The eli4d Gazette – Issue 019

Issue 019: 2016-11-23

Media Pick

This comes by way of Studio Neat’s newsletter. It’s a video that explores the amazing acting ability of Anthony Hopkins through a dissection of a scene in HBO’s Westworld. You can find this video here:

Tech Pick

I’ve been noticing many ReactJS articles come across my various readings. While I have not had the opportunity to explore React (yet) I find React and these React-related articles quite interesting:

  • Dave Ceddia’s How To Learn React (and what to build along the way) and Your Timeline for Learning React articles are quite good in that:
    • The emphasis is on starting from fundamentals (i.e. JavaScript is step 0) and then focusing on getting going on React without the confusing overhead of associated technologies (i.e. Redux, Webpack, etc…).
    • The focus is on building small blocks that teach you about React.
    • Note: Dave is selling a book that covers React in the above ways. It’s on my list of things to buy/learn, so I will review it after I do that. The long and short of all of this is that his approach (as described by his articles) is a solid one for beginners, so my hope is that his book is solid in the same way.
  • A Study Plan to Cure JavaScript Fatigue: This article was created by the same developer that created the JavaScript survey (which I mentioned in issue 018). It is a good article to see where you can go with React, rather than an actual plan fo study React. In fact, the title itself states this because it’s a response to a JavaScript fatigue article. From a React learning point of view:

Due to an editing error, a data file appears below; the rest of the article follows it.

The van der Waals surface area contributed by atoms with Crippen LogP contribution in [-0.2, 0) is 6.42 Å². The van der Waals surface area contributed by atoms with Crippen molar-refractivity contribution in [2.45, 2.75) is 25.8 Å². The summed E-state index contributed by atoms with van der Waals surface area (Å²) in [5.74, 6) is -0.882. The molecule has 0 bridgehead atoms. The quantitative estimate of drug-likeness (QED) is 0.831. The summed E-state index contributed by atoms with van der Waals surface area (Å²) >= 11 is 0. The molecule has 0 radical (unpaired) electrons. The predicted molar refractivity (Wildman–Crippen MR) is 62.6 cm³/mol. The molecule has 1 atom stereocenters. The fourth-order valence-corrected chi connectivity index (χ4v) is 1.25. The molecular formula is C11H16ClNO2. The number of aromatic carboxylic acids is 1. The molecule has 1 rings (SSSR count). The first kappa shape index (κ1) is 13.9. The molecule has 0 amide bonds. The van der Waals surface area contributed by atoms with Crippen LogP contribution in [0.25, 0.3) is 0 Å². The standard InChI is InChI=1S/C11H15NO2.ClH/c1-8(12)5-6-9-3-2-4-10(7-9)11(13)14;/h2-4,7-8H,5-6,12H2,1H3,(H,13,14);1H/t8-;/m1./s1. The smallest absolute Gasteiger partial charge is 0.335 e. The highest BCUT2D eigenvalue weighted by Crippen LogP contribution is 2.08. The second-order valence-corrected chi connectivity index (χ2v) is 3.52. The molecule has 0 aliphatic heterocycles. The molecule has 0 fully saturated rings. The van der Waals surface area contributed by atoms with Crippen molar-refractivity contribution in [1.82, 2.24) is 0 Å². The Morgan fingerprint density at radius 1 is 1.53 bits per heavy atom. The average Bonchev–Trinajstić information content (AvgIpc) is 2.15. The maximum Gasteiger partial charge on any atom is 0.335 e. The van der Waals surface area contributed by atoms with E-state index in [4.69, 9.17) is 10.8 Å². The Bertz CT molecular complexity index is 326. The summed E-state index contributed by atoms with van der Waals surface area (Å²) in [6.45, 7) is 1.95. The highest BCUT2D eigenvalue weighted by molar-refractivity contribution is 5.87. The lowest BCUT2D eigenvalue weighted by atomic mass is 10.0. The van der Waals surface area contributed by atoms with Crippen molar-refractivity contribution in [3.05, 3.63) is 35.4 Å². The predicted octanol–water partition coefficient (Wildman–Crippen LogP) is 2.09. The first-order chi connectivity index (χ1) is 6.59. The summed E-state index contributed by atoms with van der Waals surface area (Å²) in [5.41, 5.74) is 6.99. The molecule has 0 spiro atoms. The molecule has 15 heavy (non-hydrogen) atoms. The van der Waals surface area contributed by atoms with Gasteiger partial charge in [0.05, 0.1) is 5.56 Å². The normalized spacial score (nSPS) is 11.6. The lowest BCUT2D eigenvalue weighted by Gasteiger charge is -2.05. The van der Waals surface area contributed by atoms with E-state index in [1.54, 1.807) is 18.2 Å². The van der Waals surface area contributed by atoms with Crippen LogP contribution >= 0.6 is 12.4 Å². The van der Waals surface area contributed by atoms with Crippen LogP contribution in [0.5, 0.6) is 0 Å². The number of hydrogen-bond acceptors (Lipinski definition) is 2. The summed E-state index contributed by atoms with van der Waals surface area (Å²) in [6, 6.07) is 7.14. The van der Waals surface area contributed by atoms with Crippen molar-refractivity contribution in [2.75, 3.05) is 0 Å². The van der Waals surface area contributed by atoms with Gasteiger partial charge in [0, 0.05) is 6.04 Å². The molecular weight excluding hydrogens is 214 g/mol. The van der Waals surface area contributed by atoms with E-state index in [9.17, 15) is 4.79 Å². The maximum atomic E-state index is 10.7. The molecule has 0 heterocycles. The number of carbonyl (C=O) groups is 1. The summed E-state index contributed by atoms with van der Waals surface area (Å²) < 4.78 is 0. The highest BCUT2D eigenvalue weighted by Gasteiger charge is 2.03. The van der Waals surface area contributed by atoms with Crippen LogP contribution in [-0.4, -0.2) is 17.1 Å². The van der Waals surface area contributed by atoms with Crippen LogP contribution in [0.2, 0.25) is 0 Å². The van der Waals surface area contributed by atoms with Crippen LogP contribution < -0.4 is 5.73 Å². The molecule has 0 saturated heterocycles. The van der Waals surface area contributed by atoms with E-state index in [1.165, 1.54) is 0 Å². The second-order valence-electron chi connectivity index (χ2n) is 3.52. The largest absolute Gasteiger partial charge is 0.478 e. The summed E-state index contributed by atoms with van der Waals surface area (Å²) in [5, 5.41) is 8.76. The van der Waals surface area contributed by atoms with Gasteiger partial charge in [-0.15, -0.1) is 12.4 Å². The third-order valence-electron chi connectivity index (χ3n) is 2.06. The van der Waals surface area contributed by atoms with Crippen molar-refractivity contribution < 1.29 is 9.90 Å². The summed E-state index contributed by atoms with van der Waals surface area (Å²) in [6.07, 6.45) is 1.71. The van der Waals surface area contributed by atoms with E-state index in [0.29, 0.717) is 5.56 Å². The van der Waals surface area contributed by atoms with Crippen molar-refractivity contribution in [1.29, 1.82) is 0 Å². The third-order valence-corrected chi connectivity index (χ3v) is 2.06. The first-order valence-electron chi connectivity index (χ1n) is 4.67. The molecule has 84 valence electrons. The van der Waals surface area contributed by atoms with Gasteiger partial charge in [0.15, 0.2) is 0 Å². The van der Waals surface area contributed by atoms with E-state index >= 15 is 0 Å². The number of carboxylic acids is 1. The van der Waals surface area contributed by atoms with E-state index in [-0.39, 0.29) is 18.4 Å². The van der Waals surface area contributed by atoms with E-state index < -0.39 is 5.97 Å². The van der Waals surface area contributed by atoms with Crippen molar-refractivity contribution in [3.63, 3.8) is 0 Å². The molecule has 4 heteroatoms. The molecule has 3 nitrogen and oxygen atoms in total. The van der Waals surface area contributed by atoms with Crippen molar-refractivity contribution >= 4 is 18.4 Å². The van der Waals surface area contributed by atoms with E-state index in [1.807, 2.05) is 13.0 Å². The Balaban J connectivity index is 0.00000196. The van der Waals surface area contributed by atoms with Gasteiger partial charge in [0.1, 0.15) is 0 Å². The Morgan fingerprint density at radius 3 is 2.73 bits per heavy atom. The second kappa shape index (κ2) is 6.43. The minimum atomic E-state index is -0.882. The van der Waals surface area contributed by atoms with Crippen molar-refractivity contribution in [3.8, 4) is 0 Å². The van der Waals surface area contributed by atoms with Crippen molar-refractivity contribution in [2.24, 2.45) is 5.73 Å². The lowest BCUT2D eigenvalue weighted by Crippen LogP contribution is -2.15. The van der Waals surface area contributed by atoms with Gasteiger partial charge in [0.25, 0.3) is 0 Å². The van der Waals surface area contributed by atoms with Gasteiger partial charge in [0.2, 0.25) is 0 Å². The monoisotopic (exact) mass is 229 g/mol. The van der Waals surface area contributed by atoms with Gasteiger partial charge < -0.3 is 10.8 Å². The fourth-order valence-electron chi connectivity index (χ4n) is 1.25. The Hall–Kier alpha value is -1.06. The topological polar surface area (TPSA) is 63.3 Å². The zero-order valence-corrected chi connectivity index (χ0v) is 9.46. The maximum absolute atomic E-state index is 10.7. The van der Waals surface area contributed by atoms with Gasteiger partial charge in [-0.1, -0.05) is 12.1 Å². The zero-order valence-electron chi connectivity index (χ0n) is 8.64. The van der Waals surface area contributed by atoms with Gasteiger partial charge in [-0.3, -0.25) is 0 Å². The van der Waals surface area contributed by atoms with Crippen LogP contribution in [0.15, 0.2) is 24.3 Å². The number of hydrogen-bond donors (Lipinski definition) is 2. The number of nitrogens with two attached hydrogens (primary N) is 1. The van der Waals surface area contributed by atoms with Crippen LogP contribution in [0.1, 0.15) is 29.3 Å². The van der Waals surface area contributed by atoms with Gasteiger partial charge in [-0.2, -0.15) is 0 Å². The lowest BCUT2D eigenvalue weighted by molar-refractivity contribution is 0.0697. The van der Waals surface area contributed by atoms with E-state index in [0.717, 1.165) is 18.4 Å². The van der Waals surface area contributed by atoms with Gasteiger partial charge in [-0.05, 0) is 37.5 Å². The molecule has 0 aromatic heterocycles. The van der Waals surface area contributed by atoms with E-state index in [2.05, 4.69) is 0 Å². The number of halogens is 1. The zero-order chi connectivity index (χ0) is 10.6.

• He has great images that show the evolution of JavaScript Apps (and web applications in general). I think that this is the great value of this article.

    • He glosses a bit about learning JavaScript indicating that you should only “know basic JavaScript syntax.” I disagree with this notion because JavaScript’s design is quite different from typical OO based languages (i.e. the functional aspects like functions being first class values, etc…). So sure – you should know syntax, but you also need to know how JavaScript ‘thinks’ due to its design. (Disclaimer: I do teach a JavaScript based beginner programming course but I would still state this even if I didn’t teach such a course)

    • “Bonus Week 5” jumps to GraphQL and bypasses REST altogether. GraphQL is still early days for most projects and for better or worse REST is a current standard. I would add a “Bonus Week 4.5” where you learn REST before worrying about GraphQL.

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